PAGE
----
Labor Force

The Vital Role of Marriage in our Society and Economy

Since the 1980s, divorce rates have gone down by thirty percent. On the contrary, marriage rates have decreased at an alarming rate. As a consequence, forty percent of children are born with unmarried mothers, while thirty percent of children live with one parent. These statistics draw to the underlying ill that marriage is no longer valued in the American society.

Healthy marriages and stable families fulfill our cultural and natural tendencies. People desire strong and loving relationships. Once people have a strong relationship, they hope to build families. As parents bring children to the earth, they revolve their entire lives around them. They provide the essential needs of food and housing, but they also strive to give their kids the best opportunities in education and skills that prepare them for the working world. However, there comes a cost to uphold these expectations. Our current economy makes it unaffordable to raise kids and dissuades young people to commit to marriage. The costs of child care and education are too expensive, thus discouraging couples to have kids. Nonetheless, marriage tax codes prevent couples from getting married. So why is it important to keep marriage in our society? A stable marriage is dire to our economy. Children from a stable marriage are more likely to join the workforce, rather than children who come from unstable homes. With the increase of single-family homes in our society today, it reflects upon the labor shortage in our present-day workforce.

According to Dr. Brad Wilcox, a University of Virginia Sociology Professor and Scholar at American Enterprise Institute, he claims the decrease in marriages is due to the negative attitude of Americans on marriage and the federal government’s marriage penalties. Wilcox argues that we can change the view of marriage through powerful cultural influence. Specifically, Wilcox references the MTV show “Sixteen and Pregnant” as an example of our media influencing American’s perspectives. Teen pregnancy is at an all time low and Wilcox gives credit to our media industries exposing the hardships that come with teen pregnancy. Wilcox explains that there needs to be media and videos glorifying the ideas of marriage rather than ripping it apart. For example, the recent Netflix production, “Marriage Story” glorified divorce. It received numerous accolades and awards which influences our society to think divorce is normal and “okay.”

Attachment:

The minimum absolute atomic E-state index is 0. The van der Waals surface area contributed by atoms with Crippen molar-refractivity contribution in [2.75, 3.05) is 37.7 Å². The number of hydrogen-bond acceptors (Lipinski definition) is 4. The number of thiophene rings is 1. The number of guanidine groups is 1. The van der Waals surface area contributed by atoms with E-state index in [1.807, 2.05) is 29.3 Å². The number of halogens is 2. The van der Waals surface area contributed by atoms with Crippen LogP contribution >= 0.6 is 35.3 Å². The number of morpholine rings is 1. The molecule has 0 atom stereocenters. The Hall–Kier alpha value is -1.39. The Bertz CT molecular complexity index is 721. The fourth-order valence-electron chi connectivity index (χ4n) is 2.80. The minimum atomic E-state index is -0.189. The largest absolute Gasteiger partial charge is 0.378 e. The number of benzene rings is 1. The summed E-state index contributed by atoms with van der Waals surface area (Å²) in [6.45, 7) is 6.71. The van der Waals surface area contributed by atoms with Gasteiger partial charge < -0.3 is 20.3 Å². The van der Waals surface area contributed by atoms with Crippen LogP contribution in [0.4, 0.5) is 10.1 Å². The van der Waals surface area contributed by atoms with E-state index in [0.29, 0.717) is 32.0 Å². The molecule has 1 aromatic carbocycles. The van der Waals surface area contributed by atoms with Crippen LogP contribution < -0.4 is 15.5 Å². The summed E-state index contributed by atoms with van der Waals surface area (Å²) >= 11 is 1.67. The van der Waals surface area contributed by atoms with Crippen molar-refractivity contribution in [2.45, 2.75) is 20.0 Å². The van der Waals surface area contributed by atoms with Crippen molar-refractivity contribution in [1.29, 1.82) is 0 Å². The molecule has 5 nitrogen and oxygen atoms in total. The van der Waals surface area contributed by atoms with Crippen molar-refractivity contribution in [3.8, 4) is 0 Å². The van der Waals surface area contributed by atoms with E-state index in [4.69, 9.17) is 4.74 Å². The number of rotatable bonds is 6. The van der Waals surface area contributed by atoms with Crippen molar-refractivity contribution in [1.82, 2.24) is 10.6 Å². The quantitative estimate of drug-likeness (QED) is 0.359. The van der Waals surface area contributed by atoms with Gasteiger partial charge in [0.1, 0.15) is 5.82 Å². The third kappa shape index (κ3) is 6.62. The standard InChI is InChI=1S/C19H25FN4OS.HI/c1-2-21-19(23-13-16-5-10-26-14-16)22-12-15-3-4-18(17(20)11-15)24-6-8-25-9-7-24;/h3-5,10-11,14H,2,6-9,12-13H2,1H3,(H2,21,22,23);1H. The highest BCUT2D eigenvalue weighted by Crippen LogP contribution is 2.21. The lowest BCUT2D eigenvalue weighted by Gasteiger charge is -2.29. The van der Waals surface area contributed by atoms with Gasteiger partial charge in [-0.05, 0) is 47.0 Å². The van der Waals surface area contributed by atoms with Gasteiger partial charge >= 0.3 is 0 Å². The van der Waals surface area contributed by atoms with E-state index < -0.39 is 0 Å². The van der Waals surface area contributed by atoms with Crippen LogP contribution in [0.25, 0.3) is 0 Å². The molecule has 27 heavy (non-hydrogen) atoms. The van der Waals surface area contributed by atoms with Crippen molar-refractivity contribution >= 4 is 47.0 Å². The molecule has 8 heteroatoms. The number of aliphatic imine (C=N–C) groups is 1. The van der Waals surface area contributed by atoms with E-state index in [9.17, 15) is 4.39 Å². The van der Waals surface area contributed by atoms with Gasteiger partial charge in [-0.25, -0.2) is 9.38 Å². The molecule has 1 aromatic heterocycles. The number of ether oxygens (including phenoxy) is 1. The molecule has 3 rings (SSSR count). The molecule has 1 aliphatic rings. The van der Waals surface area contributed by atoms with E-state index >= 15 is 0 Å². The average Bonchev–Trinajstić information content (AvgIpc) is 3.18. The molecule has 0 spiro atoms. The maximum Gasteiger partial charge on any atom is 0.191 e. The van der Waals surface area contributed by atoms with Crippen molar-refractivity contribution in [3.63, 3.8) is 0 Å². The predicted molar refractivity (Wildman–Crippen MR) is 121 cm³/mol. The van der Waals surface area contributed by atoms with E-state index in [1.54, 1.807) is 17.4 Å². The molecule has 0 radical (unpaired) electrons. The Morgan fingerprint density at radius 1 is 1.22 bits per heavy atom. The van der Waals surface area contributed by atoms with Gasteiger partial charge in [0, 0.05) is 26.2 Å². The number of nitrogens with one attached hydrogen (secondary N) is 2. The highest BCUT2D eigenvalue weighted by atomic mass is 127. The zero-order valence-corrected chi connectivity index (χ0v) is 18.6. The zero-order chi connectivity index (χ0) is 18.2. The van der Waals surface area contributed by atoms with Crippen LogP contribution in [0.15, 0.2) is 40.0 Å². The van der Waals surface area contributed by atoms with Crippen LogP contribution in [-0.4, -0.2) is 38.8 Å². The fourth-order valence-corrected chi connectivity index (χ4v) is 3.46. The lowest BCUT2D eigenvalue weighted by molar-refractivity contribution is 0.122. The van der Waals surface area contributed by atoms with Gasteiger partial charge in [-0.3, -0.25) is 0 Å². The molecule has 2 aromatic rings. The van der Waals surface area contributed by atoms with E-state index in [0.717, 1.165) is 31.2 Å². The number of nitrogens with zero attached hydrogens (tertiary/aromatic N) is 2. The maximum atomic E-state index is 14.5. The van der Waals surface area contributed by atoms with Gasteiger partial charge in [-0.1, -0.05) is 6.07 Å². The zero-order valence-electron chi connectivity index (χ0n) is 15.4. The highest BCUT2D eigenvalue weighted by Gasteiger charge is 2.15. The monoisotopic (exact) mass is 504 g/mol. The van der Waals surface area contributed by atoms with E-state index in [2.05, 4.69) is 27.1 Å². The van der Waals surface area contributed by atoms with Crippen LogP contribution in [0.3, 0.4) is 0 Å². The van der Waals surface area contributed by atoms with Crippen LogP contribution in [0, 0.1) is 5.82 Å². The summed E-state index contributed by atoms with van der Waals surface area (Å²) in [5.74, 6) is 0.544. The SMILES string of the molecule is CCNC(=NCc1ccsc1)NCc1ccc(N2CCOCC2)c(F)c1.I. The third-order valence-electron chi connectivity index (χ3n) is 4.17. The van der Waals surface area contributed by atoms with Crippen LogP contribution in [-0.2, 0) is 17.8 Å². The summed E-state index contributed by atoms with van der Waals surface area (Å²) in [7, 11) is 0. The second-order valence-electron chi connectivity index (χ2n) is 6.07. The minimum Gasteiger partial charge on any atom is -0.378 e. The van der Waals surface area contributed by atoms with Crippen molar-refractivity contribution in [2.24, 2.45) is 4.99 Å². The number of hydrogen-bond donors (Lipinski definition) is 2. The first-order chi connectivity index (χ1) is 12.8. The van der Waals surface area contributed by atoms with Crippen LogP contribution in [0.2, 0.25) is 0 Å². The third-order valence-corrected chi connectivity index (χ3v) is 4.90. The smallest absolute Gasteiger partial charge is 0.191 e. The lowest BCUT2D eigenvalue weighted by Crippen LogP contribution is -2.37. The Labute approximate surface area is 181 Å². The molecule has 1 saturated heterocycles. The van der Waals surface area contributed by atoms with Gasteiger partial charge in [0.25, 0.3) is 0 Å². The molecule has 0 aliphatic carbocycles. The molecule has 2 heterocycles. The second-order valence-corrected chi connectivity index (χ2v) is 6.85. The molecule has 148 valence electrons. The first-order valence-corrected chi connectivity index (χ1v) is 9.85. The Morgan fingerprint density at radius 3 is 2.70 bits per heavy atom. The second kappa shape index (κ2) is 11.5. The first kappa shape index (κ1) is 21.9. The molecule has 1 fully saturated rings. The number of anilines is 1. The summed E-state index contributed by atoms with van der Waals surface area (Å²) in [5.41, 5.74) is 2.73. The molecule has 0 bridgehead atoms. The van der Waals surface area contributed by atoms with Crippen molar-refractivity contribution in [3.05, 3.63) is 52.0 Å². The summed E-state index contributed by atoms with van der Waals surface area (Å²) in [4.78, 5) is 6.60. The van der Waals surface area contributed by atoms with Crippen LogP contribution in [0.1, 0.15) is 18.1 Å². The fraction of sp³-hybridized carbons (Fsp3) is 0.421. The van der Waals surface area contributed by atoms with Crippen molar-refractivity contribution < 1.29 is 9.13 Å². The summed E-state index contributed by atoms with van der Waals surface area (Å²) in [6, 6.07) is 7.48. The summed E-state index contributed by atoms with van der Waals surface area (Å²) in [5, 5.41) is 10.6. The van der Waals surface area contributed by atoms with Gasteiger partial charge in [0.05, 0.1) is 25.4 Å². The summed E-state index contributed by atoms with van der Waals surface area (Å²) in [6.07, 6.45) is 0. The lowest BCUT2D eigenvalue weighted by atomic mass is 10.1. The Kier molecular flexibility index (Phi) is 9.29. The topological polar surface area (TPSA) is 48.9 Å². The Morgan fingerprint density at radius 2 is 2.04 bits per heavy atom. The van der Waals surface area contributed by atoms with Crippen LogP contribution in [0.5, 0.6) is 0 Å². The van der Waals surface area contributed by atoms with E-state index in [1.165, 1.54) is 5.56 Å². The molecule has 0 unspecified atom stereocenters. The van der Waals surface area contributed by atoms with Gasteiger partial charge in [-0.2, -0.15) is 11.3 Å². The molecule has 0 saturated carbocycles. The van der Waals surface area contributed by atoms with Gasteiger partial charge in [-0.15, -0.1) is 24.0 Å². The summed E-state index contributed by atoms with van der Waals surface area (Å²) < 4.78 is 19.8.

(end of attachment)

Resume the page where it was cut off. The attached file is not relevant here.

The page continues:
Other than our culture influencing broken marriages, Betsey Stevenson, an Economics and Public Policy Professor at University of Michigan raises another perspective of why millennials are less likely to get married. Stevenson argues that many millennials saw broken marriages through their parents who lived in the 1970s and 80s; the time period of the highest divorce rates in the U.S. Ultimately, she implies that millennials do not want to get married because they are afraid of having a failed marriage. Although this stigma is true, Dr. Stevenson points out there has been a spike in sixty and older individuals getting married. Her point proves that individuals still value marriage and that there is hope to bring the value of marriage back into our society.